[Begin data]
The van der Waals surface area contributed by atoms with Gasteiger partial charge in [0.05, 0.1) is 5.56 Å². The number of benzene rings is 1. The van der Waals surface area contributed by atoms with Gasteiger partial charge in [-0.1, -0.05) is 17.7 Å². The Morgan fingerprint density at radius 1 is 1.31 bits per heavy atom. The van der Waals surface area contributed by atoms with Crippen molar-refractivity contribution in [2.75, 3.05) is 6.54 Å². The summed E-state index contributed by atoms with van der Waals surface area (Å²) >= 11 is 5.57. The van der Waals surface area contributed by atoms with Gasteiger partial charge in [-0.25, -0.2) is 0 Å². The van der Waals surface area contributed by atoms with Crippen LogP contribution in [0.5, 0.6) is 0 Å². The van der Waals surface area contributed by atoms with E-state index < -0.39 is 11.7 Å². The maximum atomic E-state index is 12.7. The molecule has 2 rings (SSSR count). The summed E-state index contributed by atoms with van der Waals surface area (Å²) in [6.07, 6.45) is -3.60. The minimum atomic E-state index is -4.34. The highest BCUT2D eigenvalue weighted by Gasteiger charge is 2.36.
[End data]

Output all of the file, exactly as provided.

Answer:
The van der Waals surface area contributed by atoms with Gasteiger partial charge in [0.05, 0.1) is 5.56 Å². The number of benzene rings is 1. The van der Waals surface area contributed by atoms with Gasteiger partial charge in [-0.1, -0.05) is 17.7 Å². The Morgan fingerprint density at radius 1 is 1.31 bits per heavy atom. The van der Waals surface area contributed by atoms with Crippen molar-refractivity contribution in [2.75, 3.05) is 6.54 Å². The summed E-state index contributed by atoms with van der Waals surface area (Å²) >= 11 is 5.57. The van der Waals surface area contributed by atoms with Gasteiger partial charge in [-0.25, -0.2) is 0 Å². The van der Waals surface area contributed by atoms with Crippen LogP contribution in [0.5, 0.6) is 0 Å². The van der Waals surface area contributed by atoms with E-state index < -0.39 is 11.7 Å². The maximum atomic E-state index is 12.7. The molecule has 2 rings (SSSR count). The summed E-state index contributed by atoms with van der Waals surface area (Å²) in [6.07, 6.45) is -3.60. The minimum atomic E-state index is -4.34. The highest BCUT2D eigenvalue weighted by Gasteiger charge is 2.36.